Thursday, January 11, 2007
Tuesday, January 09, 2007
5, 000 employees in the coming months, The Washington Post reported Tuesday.
The company suffered a net loss of about 300,000 wireless subscribers in the last quarter of 2006, said company officials on Monday. They projected lower sales for 2007 than analysts has anticipated.
Most of the planned layoffs will be completed by early April, they said, and will be spread throughout the company, whose total employees are about 64,600.
Sprint and Nextel Communications merged in 2005 with the hope that the two wireless companies would become a vibrant force offering attractive new products and services. But the firm has struggled to manage its networks, and customers have increasingly turned to such rivals as Cingular and Verizon Wireless.
The company also said it plans to eliminate 300 retail stores and kiosks as well as one million square feet of leased space by the end of the year. Last year it relinquished two million square feet of office space.source: People's Daily Online
Nice post by The Social Revolution Blog, as he discusses the various factors of: Resume 2.0.
I agree with his thoughts about resumes in general: they've been around a long time and they aren't going anywhere.
Blogs will not replace resumes.
But one's blog might be the very reason I decide to reach out to a specific candidate. Bottomline, I can learn things about a candidate's blog (their opinions - passion - dislikes - even things they don't want me to know) that I might not be able to glean from their resume.
But if I'm the candidate, I want to send you my resume. You can read my blog and get a general feel for my recruiting philosophy. But many of the bell/whistle accomplishments that you would need to know about me, are not going to be communicated via my blog.
So, in my opinion, I have two resumes:
- Soft copy
- Blog copy
Monday, January 08, 2007
Get the complete list with his commentary HERE (from Wireless.SeekingAlpha.com).
Here's a quick run-down:
1) Increased focus on manufacturers selling multiple "diverged" devices to users.
2) A lot of noise about VoIP over 3G.
Sure to steal much of the spotlight in '07.
Dean says that he's waited forever, but that this could finally happen in '07.
Dean posted last week about UMA/non-UMA developments and gave his predictions (I hope he's wrong). But he's predicting that this is still too much of a niche game.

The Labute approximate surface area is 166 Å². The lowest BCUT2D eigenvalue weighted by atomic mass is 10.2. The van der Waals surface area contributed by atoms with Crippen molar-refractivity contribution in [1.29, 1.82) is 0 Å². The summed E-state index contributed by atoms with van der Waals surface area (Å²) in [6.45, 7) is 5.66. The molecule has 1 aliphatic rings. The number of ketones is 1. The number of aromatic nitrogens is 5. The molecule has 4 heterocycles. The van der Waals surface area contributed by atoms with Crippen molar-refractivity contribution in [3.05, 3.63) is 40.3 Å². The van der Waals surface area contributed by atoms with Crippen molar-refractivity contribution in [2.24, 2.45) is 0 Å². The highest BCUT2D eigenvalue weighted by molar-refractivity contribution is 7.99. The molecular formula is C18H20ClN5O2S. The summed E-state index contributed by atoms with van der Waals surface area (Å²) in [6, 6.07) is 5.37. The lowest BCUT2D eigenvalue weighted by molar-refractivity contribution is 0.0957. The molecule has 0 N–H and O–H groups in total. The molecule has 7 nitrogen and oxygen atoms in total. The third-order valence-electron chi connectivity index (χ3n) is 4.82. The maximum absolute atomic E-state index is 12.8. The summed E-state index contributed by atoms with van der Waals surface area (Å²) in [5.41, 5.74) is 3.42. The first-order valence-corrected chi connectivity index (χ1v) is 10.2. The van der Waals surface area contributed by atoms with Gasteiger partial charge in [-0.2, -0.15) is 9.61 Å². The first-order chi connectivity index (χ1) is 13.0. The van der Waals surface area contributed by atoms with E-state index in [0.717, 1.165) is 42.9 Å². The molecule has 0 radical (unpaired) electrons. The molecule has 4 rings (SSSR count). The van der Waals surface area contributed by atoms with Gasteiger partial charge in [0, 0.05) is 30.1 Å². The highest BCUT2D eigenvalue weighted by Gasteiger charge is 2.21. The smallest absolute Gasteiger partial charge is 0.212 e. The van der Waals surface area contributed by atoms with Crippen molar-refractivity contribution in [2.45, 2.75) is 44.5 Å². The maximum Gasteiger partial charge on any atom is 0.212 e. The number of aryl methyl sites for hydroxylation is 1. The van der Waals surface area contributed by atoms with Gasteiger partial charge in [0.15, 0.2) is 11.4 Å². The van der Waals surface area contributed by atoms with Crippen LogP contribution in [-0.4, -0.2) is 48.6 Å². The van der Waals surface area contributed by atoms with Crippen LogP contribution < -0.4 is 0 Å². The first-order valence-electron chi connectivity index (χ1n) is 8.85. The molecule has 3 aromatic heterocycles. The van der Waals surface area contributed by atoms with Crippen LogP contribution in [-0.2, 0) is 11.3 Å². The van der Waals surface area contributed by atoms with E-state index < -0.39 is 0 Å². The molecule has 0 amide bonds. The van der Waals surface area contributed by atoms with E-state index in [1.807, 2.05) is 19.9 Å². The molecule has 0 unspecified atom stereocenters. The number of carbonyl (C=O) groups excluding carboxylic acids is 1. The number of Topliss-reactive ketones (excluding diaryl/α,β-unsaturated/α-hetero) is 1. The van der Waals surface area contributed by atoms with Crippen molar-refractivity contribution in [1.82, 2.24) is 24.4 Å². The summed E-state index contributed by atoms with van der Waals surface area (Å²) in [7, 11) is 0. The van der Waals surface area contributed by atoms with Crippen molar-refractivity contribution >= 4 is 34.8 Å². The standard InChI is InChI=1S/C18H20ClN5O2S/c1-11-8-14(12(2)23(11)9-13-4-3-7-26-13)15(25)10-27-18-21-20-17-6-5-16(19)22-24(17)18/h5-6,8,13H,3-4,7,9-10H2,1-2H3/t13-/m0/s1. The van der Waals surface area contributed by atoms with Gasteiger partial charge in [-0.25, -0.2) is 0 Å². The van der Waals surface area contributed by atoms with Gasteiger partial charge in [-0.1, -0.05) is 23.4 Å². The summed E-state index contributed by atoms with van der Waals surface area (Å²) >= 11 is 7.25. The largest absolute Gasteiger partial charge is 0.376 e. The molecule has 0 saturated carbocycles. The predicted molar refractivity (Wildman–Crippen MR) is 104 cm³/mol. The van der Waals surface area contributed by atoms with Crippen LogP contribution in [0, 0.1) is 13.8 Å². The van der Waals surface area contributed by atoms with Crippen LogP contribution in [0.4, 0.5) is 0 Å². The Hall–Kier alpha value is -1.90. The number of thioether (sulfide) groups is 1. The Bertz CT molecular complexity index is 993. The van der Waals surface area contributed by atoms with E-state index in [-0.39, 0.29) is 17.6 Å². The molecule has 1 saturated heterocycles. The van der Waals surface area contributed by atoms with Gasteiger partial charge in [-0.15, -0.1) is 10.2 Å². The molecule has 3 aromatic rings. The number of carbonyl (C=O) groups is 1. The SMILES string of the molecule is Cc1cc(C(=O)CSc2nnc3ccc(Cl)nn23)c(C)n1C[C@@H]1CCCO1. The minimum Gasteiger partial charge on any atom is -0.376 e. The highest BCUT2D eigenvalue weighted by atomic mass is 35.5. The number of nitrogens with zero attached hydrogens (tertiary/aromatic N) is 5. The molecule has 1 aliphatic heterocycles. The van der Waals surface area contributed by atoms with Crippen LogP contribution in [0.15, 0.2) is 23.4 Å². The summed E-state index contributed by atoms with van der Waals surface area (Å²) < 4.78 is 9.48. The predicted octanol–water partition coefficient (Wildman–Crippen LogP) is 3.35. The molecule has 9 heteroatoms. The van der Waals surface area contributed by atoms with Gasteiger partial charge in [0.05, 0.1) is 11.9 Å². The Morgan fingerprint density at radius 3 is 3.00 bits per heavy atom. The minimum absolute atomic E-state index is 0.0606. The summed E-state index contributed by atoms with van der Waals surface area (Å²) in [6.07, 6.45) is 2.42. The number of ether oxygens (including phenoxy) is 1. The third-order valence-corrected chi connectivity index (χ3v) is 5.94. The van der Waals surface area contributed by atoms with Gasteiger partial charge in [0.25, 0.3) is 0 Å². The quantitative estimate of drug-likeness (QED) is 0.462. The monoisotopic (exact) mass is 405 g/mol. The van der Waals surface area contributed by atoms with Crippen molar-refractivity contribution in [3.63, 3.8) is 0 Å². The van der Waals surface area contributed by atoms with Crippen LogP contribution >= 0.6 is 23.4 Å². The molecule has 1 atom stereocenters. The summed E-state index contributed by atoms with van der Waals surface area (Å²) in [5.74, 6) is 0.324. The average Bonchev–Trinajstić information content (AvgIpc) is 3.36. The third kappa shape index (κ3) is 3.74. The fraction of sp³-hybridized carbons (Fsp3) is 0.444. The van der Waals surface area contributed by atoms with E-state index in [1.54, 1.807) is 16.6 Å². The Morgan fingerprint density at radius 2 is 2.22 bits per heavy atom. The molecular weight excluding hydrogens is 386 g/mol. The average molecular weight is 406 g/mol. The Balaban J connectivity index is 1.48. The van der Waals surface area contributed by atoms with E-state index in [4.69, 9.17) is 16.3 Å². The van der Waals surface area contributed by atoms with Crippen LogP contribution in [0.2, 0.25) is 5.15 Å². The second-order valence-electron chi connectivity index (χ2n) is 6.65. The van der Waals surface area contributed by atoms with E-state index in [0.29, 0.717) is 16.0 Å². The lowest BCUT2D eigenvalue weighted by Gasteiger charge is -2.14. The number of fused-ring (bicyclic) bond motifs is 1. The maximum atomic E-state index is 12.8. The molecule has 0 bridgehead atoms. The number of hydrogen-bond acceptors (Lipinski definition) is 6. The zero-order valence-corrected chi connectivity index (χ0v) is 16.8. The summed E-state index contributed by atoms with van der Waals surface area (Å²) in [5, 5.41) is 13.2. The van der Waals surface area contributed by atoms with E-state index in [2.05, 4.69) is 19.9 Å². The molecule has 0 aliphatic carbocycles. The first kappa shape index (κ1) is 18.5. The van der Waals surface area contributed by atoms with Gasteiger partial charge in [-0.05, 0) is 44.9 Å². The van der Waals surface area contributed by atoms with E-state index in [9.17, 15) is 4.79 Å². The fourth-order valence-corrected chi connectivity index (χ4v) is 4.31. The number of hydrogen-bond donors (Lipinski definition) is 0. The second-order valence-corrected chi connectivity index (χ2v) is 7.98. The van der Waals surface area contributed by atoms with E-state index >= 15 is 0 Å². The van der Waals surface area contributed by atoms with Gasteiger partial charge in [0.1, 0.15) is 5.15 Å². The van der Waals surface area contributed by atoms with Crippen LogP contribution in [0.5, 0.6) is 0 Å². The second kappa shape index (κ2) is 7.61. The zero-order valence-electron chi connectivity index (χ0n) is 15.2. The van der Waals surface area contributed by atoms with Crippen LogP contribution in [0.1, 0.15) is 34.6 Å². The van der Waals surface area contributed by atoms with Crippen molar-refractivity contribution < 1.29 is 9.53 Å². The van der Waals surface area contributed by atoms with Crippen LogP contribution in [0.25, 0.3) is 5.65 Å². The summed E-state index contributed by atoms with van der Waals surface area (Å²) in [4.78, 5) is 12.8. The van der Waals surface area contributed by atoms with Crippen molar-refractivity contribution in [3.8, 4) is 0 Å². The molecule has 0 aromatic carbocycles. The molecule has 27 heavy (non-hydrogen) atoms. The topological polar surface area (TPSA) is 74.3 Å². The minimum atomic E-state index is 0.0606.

5) Spectrum lobbying noise, regulation momentum and lawsuits ratchet up several notches.
Dean predicts that the lawyers will stay busy (2.5GHz licenses - spectrum neutrality - getting 900Mhz GSM ready for UMTS, etc....)
The key lesson for IMS advocates to learn during 2007 will be integration - come down from your ivory towers & learn how to blend IMS with non-IMS - the real Internet, enterprise networks, SDP's, music & TV platforms and so forth. If the IMS community doesn't wholeheartedly embrace these areas of integration, in both the network and on devices, it will stagnate in 2008 and die in 2009. Isolation and "purity" is doom.
7) Navigation becomes rather more important on mobiles. Mobile search doesn't.
Handset-based navigation will become more prevalent (I agree).
Mobile search is going to take some time.
8) The City WiFi bubble bursts
Deano's not a fan of the muni-wifi. Seeing how I'm a fan of the T-Mo Hotspot, I guess I'm not either.
9) Flat-rate data becomes the norm, with browsing the killer app, driven by high-res screens
All Dean comments in numbers 9 and 10 - too interesting to summarize:
I'm still waiting for my trial X-Series phone, but I've been increasingly impressed with browsing experience recently. While cheap data tariffs are one critical driver, another has been largely overlooked - increasing screen resolution. The standard for mid-to-high end phones is now QVGA (320x240 pixels). This will increase, either with Nokia's weird 416x352 (or something like that) or more standardized full VGA (640x480). I'm a firm believer that there is no "Mobile Web," and that most people would much prefer a mobile broadband ISP experience, accessing the one, real, Internet. And of course, that means their favorite web brands & downloadable add-on client software too. The signs are already there at the end of 2006, but 2007 will be the year the mobile industry stops fantasizing about beating Google and Yahoo and Skype, and instead just gets on with optimizing their performance for their customers. Long live the Smart Pipe strategy . . .
10) No, No, No, No, No
OK, this post is already long enough, so I don't have time to detail my reasons for all of these, but I'm sure they'll crop up on the blog in coming months. Mobile IM won't replace SMS (sorry VoIP fans . . . ). Laptops with built-in HSDPA won't sell much (and even where they do, the cellular bit won't be activated by most owners). WiMAX will get a few more major operator advocates, but still won't be seen as a threat to "normal cellular." Mobile TV won't make much headway. Web 2.0 stuff like social networking really won't be a big deal in mobile outside Japan, Korea & maybe the US, unless carriers work out a way to give decent Internet access & capable devices to prepay users.
Oh, and maybe Apple's Phone-i (hey, Linksys got the iPhone brand . . . won't play music at all, but will be "just a phone." See point 1.